Seemab Naqvi; Farnaz Naqvi; Sarah Saleem (et al.)
On a population basis, this study assessed medical care for pregnant women in specific geographic regions of six countries before and during the first year of the COVID-19 pandemic in relationship to pregnancy outcomes. It is a prospective, population-based study. Its setting are communities in Kenya, Zambia, the Democratic Republic of the Congo, Pakistan, India, and Guatemala.
Camille Daclina; Marie Carbonnela; Manon Rossignol (et al.)
To evaluate maternal and neonatal outcomes of pregnant women who were infected by COVID-19 during pregnancy. A Case control retrospective study was conducted in an Obstetrical Department of a west Parisian area during the first year of COVID-19 pandemic. Maternal and neonatal outcomes were compared between a group of women infected by the SARS-CoV-2 virus during pregnancy (March 2020- February 2021) and a control group of women delivering before pandemic. They were matched according to age and parity. Subgroups of SARS-CoV-2 infection occurring before vs after 37 weeks of gestations and symptomatic vs asymptomatic patients were analyzed. The rate of preterm birth, preeclampsia, placental abruption and stillbirth were compared between the year of pandemic and the year before for all deliveries.
Micah Hartwell; Vanessa Lin; Ashton Gatewood (et al.)
Domenico Umberto De Rose; Guglielmo Salvatori; Andrea Dotta (et al.)
Hugo Bottemanne; Brune Vahdat; Cleo Jouault (et al.)
Nakachew Sewnet Amare; Basazinew Chekol; Agazhe Aemro (et al.)
Women’s ability to get sleep can be affected by pregnancy-related hormonal changes or other external stressful situations like the coronavirus disease 2019 (COVID-19). The objective of this study was to assess the proportion of poor sleep quality during the COVID-19 pandemic and its determinants among pregnant women attending antenatal care (ANC) services. An institutional-based cross-sectional study was conducted among 423 women attending ANC services at the health facilities in Debre Berhan Town, Ethiopia, from May to June 2020. A systematic random sampling technique was used to select the required samples. The tool consisted of questions that assessed (1) socio-demographic characteristics, obstetric and health care service-related characteristics; and media exposure to get information regarding COVID-19 infection; (2) To assess sleep quality; the Pittsburgh Sleep Quality Index (PSQI) was applied. And a global score of >5 indicates poor sleep quality, and a global score of ≤5 indicates good sleep quality.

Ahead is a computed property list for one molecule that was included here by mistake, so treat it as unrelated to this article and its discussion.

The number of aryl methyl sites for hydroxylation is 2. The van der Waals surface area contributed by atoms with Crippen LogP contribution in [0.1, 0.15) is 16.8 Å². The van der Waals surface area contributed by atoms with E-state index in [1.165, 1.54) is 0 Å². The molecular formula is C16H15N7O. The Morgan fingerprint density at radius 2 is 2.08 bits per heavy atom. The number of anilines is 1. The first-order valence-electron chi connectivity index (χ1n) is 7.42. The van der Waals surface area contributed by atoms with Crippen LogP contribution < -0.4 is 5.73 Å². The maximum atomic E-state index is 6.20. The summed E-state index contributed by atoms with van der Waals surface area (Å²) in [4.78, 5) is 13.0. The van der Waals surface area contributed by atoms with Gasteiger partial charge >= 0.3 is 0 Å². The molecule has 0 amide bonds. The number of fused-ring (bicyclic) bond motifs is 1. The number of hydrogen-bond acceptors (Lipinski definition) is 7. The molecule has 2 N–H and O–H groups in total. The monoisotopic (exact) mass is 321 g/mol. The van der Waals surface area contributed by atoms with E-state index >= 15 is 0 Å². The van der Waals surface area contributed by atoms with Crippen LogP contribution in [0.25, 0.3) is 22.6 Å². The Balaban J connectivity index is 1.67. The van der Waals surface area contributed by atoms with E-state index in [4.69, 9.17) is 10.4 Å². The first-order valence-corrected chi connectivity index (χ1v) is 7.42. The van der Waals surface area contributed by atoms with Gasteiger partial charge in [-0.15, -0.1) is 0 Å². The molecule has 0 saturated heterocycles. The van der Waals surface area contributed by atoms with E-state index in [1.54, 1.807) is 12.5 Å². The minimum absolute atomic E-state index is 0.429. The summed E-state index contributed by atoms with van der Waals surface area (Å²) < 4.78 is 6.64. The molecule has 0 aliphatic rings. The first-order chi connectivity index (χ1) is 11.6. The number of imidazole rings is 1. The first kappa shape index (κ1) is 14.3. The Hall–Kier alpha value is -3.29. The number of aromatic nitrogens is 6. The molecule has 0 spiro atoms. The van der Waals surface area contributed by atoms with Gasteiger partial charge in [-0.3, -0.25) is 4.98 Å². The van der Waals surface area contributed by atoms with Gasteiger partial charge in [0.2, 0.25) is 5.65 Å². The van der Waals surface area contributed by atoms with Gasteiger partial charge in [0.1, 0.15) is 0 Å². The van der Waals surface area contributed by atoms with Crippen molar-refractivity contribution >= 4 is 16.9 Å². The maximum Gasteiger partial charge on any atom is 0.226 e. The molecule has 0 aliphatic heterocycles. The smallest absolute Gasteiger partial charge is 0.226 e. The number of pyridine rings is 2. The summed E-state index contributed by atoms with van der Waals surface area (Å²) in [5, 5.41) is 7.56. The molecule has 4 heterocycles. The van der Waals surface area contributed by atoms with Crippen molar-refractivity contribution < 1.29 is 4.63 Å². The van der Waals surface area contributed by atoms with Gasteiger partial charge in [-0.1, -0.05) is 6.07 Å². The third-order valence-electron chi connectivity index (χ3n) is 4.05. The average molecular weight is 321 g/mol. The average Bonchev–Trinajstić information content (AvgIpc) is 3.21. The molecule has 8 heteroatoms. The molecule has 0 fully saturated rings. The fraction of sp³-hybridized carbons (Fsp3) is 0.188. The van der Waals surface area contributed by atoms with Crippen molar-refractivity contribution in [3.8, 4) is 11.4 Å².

Tine S. Eri; Ellen Blix; Soo Downe (et al.)
When Europe was hit by the COVID-19 pandemic, changes were made in maternity care to reduce infections. In Norway, hospital maternity wards, postnatal wards, and neonatal units’ companions and visitors were restricted. We aimed to explore the experiences of being pregnant, giving birth and becoming a parent in Norway during the COVID-19 pandemic. The study is based on the responses from women who provided in-depth qualitative accounts to the ongoing Babies Born Better survey version 3 during the first year of the COVID-19 pandemic. The responses were analysed with inductive thematic analysis.
Marya K. Plotkin; Katie M. Williams; Absolom Mbinda (et al.)
UNICEF Innocenti's Children and COVID-19 Library is a database collecting research from around the world on COVID-19 and its impacts on children and adolescents.